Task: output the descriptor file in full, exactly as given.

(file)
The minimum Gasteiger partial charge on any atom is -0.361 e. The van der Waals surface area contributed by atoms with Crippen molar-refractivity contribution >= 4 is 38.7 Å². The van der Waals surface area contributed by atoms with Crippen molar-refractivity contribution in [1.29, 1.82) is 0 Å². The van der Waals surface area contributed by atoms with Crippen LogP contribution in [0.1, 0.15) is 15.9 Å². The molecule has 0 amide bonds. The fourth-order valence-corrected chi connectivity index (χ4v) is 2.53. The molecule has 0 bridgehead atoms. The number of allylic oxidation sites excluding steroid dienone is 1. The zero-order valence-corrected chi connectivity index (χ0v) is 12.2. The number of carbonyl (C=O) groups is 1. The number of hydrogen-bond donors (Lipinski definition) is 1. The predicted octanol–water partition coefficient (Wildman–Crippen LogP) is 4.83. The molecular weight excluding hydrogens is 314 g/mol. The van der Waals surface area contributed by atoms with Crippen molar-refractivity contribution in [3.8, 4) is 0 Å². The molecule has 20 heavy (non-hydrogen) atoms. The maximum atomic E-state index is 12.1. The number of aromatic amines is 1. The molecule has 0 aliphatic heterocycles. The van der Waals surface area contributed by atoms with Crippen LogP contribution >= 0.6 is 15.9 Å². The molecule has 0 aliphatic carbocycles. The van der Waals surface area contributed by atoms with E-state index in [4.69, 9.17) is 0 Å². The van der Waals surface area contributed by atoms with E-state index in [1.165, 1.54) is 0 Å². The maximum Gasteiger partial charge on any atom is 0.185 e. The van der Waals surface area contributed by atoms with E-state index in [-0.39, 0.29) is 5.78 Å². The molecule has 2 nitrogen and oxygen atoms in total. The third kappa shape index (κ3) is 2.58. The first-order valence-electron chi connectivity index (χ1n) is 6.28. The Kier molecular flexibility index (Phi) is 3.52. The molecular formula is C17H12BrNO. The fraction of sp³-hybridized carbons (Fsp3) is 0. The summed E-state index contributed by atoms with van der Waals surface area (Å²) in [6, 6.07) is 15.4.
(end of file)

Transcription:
The minimum Gasteiger partial charge on any atom is -0.361 e. The van der Waals surface area contributed by atoms with Crippen molar-refractivity contribution >= 4 is 38.7 Å². The van der Waals surface area contributed by atoms with Crippen molar-refractivity contribution in [1.29, 1.82) is 0 Å². The van der Waals surface area contributed by atoms with Crippen LogP contribution in [0.1, 0.15) is 15.9 Å². The molecule has 0 amide bonds. The fourth-order valence-corrected chi connectivity index (χ4v) is 2.53. The molecule has 0 bridgehead atoms. The number of allylic oxidation sites excluding steroid dienone is 1. The zero-order valence-corrected chi connectivity index (χ0v) is 12.2. The number of carbonyl (C=O) groups is 1. The number of hydrogen-bond donors (Lipinski definition) is 1. The predicted octanol–water partition coefficient (Wildman–Crippen LogP) is 4.83. The molecular weight excluding hydrogens is 314 g/mol. The van der Waals surface area contributed by atoms with Crippen molar-refractivity contribution in [3.8, 4) is 0 Å². The molecule has 20 heavy (non-hydrogen) atoms. The maximum atomic E-state index is 12.1. The number of aromatic amines is 1. The molecule has 0 aliphatic heterocycles. The van der Waals surface area contributed by atoms with Crippen LogP contribution >= 0.6 is 15.9 Å². The molecule has 0 aliphatic carbocycles. The van der Waals surface area contributed by atoms with E-state index in [4.69, 9.17) is 0 Å². The van der Waals surface area contributed by atoms with E-state index in [1.165, 1.54) is 0 Å². The maximum Gasteiger partial charge on any atom is 0.185 e. The van der Waals surface area contributed by atoms with E-state index in [-0.39, 0.29) is 5.78 Å². The molecule has 2 nitrogen and oxygen atoms in total. The third kappa shape index (κ3) is 2.58. The first-order valence-electron chi connectivity index (χ1n) is 6.28. The Kier molecular flexibility index (Phi) is 3.52. The molecular formula is C17H12BrNO. The fraction of sp³-hybridized carbons (Fsp3) is 0. The summed E-state index contributed by atoms with van der Waals surface area (Å²) in [6, 6.07) is 15.4.